The highest profile and widely cited example of this in practice being Kim Kardashian’s gun point burglary, in which millions of dollars of jewellery was stolen. Famously it was her social posts publicising her location and the sizeable jewellery collection she had in tow that led the burglars straight to her hotel door.

When posting on social media, all users could do with paying more thought to the level of information they’re sharing online, but for wealthy clients where there’s far more at stake this is even more so the case. This vigilance should also extend to friends, children and family members who may also inadvertently be sharing compromising information online.

While closed profiles can limit the number of people gaining insight into your clients’ personal life, it’s important to not let this offer them a false sense of security - and that they remain hyper vigilant as it’s not difficult for a criminal to masquerade as a familiar face through a fake profile.

Stay at home, but which one?
While the advent of social media and new associated risks may have taken a decade to manifest, the pandemic has brought change and new risk almost overnight.

With lockdowns coming into action all across the globe, billions of people have been spending an unprecedented amount of time at home and around their possessions, meaning theft or undetected damage to their home or possessions is now far less likely. 

However, for wealthy individuals that own multiple properties across the globe, the pandemic has forced them to stay in one place, leaving their portfolio of properties unattended for significant periods of time. Sitting empty month after month not only makes these properties vulnerable to opportunistic burglars, but also damage that has the potential to go unnoticed and unresolved. A leaking pipe or loose roof tile could be left undetected for months, racking up significant damage and a sizeable repair bill.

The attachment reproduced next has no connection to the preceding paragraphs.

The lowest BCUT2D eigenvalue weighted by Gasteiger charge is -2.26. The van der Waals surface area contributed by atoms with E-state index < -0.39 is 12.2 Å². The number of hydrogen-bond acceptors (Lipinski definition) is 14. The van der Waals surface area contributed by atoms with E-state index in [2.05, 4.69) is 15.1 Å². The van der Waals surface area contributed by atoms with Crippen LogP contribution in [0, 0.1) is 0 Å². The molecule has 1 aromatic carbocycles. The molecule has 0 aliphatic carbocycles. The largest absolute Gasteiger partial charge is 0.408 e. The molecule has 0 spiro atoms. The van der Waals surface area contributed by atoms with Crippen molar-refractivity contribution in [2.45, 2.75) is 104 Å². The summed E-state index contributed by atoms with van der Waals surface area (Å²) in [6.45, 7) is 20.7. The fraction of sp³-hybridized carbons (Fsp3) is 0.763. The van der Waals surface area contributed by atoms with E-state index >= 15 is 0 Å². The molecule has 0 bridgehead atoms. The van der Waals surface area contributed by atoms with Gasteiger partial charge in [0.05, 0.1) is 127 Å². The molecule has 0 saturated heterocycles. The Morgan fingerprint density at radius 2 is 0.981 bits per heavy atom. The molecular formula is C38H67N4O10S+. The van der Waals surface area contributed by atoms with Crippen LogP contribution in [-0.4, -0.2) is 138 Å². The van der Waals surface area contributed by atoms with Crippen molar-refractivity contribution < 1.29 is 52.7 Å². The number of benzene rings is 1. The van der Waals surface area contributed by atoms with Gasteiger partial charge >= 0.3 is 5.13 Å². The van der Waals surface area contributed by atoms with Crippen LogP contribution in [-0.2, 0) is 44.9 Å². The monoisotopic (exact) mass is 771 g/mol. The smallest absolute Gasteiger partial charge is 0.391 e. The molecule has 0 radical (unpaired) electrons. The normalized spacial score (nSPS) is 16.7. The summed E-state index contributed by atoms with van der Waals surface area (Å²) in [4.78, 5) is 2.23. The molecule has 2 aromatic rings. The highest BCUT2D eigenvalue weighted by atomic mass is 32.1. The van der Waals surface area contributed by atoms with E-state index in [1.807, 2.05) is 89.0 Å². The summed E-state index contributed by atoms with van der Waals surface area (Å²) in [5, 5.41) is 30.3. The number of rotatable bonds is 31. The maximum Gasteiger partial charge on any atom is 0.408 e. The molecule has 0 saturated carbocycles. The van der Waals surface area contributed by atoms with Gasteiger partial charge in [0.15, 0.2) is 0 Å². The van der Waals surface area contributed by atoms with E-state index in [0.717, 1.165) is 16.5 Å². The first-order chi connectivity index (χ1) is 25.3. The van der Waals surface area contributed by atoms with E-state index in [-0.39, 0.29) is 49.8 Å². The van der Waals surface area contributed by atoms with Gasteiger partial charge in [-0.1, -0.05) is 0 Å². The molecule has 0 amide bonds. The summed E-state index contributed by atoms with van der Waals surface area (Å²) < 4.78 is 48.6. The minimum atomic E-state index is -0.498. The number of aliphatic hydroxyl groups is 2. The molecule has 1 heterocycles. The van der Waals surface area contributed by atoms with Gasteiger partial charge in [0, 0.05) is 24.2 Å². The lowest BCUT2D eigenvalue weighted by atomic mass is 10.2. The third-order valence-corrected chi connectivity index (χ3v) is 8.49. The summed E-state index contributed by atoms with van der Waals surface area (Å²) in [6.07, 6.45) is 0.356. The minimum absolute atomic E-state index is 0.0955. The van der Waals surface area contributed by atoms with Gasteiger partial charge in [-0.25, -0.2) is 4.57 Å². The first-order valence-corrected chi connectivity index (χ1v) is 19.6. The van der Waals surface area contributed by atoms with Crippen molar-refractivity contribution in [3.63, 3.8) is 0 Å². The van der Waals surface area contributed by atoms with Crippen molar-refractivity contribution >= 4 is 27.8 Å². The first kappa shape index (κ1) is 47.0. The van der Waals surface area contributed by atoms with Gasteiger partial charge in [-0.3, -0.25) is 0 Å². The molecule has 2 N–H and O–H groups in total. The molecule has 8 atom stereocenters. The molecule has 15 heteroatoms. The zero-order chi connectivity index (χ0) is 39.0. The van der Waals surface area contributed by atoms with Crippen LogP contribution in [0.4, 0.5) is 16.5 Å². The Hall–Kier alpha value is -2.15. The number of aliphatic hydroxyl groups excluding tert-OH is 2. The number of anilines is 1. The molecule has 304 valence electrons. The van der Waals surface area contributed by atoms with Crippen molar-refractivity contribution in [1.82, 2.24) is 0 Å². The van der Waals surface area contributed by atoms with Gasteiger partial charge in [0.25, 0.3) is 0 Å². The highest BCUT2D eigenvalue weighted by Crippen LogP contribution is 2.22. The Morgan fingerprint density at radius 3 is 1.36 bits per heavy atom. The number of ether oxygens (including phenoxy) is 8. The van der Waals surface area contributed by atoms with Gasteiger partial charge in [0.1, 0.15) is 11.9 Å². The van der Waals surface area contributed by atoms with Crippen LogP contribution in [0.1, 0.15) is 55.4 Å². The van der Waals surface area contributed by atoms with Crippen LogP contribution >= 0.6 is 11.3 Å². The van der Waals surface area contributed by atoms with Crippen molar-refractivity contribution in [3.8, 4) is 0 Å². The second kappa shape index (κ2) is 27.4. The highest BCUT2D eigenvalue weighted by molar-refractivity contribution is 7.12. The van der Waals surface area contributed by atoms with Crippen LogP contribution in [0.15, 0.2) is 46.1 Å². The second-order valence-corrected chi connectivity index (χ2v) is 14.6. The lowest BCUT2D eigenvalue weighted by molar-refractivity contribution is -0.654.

Exacerbating this matter for wealthy individuals is the fact that the value of these homes and contents are far more sizeable than most, meaning the cost of repairing or replacing could run into thousands if not millions.

Pandemic or not, comprehensive insurance cover for the home and contents is essential. However, for wealthy individuals and their families in particular, the virus has demonstrated the need for comprehensive and bespoke insurance that accounts for the often priceless assets their homes can hold as well as their lifestyle.

Prevention is better than the cure
Wealthy individuals have long been a target for criminals, what is new and changing however is the nature of the risks and challenges they are facing. Though as these risks change and evolve, so too do specialist insurance products. 

Private client insurance is evolving to address the changing risks facing wealthy families and is therefore worth considering if your clients are concerned about the security of themselves, their family and possessions.

In all scenarios however, prevention is better than the cure, and that’s also the case when it comes to insurance. Through services such as partnerships with security consultants, defensive driving courses or ethical hackers, private client insurance can not only ensure that clients are protected should the worst happen, but also minimise the chance of these events happening altogether.

Latest Comment and Analysis

Latest News

****************************INSERT INTO `wealthbriefing_cms`.`cms_tx_2020` ( `tx_date`, `tx_user`, `tx_pub`, `tx_page`, `tx_article_id`,`ip`,`type`) VALUES ( NOW(), '', 'WB', '/html/article.php', '187728', '3.219.167.194', '')************|||||||||||||||